The two-time Oscar winner is one of the most acclaimed actors of his generation but Tamasin Day-Lewis insists he battles feelings of self-doubt with every role he takes on.
She tells Britain's ES Magazine, "Look at the work. That's it. You can't teach it, bottle it, explain it. So much of it is sheer hard graft. When people imagine that Dan's doubt as an artist must have vanished by now, they couldn't be more wrong. It all gets more difficult. The stakes get higher."
Tamasin, a TV chef and documentary maker, also admits she and her little brother were not especially close to their parents, poet Cecil Day-Lewis and actress Jill Balcon.
She adds, "We were mostly left alone. We didn't holiday with our parents until we were nine and six. We were sent instead to our grandparents in Sussex (in England), or to the Black Mill House Hotel at (nearby) Bognor Regis with nanny. (At home) we didn't come down for dinner, we had tea in the nursery with nanny, and were thrown together into a solitary world... which led us straight into the landscape of the imagination."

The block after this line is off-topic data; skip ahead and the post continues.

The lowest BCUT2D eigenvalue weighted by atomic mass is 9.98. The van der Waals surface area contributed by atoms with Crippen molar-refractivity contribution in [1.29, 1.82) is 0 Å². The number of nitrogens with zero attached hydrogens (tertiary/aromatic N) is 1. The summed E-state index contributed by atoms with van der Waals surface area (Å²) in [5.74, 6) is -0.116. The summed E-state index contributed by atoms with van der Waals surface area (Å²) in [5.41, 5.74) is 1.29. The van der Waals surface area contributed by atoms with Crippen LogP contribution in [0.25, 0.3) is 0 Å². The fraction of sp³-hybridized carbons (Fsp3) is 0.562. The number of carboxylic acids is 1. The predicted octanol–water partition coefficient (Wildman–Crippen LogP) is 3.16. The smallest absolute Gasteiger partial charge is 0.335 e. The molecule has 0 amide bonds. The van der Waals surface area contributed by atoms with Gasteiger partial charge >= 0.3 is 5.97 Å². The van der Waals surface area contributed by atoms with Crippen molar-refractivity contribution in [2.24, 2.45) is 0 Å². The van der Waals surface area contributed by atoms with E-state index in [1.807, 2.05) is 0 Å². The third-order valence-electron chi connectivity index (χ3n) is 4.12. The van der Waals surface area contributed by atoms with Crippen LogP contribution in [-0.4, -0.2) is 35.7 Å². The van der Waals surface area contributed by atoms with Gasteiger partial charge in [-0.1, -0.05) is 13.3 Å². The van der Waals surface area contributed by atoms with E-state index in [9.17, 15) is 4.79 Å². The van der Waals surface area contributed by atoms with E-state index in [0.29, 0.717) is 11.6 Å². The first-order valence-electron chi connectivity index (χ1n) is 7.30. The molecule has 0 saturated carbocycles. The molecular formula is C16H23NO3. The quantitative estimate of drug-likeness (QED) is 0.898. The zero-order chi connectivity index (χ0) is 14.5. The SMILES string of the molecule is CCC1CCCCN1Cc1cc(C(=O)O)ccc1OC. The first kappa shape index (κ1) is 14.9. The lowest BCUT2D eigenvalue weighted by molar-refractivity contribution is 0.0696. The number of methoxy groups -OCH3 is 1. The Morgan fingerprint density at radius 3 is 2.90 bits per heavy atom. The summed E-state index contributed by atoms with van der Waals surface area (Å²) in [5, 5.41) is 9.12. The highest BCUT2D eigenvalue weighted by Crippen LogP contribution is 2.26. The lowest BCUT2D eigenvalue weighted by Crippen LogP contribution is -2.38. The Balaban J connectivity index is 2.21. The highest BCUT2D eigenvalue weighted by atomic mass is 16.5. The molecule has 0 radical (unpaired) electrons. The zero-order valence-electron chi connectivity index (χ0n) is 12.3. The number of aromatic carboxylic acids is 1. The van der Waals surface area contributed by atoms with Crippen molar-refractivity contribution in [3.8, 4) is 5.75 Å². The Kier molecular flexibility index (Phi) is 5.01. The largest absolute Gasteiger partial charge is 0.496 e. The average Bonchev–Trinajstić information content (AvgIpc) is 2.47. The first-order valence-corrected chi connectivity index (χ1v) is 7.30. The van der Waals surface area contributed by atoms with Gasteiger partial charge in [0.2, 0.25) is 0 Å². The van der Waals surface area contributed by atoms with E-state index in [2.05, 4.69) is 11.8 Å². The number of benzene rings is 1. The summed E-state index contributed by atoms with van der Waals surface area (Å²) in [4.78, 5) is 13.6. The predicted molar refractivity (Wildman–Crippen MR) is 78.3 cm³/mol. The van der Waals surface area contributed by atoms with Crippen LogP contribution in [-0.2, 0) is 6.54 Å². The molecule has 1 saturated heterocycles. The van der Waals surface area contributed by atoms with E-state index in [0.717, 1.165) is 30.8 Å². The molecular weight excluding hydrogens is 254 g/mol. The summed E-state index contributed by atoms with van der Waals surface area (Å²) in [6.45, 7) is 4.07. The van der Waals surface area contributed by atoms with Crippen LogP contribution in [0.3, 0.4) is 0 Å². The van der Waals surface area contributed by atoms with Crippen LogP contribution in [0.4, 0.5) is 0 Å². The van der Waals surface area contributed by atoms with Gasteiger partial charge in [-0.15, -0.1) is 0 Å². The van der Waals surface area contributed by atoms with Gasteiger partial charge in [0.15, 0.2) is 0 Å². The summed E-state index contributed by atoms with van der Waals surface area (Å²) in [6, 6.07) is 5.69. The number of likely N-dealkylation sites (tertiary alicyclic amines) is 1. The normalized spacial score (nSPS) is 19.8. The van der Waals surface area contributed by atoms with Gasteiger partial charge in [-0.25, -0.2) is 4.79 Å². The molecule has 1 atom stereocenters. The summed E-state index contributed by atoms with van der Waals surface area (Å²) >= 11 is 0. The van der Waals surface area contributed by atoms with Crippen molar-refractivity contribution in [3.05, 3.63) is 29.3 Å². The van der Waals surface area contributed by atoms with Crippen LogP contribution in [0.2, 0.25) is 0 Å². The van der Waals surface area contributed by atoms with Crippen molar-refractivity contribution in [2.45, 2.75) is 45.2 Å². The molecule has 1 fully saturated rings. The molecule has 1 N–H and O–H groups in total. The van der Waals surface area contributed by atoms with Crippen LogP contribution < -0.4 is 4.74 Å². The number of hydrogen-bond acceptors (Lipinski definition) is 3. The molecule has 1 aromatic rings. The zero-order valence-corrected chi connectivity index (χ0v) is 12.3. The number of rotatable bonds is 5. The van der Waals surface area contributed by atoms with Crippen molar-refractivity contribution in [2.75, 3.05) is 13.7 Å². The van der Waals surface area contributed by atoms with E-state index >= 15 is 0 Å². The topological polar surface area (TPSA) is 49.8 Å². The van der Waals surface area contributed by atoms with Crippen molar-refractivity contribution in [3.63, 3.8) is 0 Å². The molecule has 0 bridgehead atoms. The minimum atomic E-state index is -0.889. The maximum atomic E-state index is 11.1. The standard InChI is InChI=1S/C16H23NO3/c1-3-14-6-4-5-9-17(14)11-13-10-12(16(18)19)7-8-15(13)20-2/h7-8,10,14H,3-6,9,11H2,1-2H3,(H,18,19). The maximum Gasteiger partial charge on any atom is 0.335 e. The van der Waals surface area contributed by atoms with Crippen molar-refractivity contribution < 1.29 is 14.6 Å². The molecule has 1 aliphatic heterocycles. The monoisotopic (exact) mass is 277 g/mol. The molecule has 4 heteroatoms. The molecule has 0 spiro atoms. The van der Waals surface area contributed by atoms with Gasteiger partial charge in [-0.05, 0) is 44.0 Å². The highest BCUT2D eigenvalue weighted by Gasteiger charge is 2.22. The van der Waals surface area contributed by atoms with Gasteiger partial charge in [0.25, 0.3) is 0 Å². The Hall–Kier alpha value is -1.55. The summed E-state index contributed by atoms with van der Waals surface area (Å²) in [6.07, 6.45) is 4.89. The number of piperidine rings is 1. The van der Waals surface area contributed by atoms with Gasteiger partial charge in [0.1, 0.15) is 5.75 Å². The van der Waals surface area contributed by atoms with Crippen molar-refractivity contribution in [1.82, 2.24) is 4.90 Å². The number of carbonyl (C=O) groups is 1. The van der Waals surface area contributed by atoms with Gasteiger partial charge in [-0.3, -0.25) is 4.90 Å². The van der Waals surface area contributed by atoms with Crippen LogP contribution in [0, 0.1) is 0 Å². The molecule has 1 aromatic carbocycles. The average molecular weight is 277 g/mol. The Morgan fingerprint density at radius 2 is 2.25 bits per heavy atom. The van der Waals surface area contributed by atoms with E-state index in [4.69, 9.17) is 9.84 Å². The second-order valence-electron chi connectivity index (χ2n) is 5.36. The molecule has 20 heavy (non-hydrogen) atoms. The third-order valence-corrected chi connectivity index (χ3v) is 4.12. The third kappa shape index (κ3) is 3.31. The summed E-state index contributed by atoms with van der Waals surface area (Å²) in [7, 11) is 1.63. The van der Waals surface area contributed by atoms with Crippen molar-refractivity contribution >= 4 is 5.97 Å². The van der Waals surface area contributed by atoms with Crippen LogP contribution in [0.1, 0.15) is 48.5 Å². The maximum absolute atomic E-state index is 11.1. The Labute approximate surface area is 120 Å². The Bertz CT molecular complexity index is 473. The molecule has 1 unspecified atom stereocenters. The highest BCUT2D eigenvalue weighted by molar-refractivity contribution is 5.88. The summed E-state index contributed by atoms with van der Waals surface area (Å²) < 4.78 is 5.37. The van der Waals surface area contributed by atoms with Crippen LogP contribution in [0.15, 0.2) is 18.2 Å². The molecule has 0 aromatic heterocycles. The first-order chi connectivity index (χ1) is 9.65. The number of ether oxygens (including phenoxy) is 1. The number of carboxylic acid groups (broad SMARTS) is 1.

Tamasin also recalls lashing out against her strict upbringing when the siblings were sent to boarding school: "We both did rebel most of the time. Drinking, smoking, stealing, organising a hunger strike, escaping late at night to the opposite sex's dorms, we led by bad example. The strict Victorian upbringing we went home to... meant I specialised in breaking rules. I egged Dan on and, he has told me since, was an evil influence. He insists I made him steal for me. My defence: it was his choice. We were partners in crime."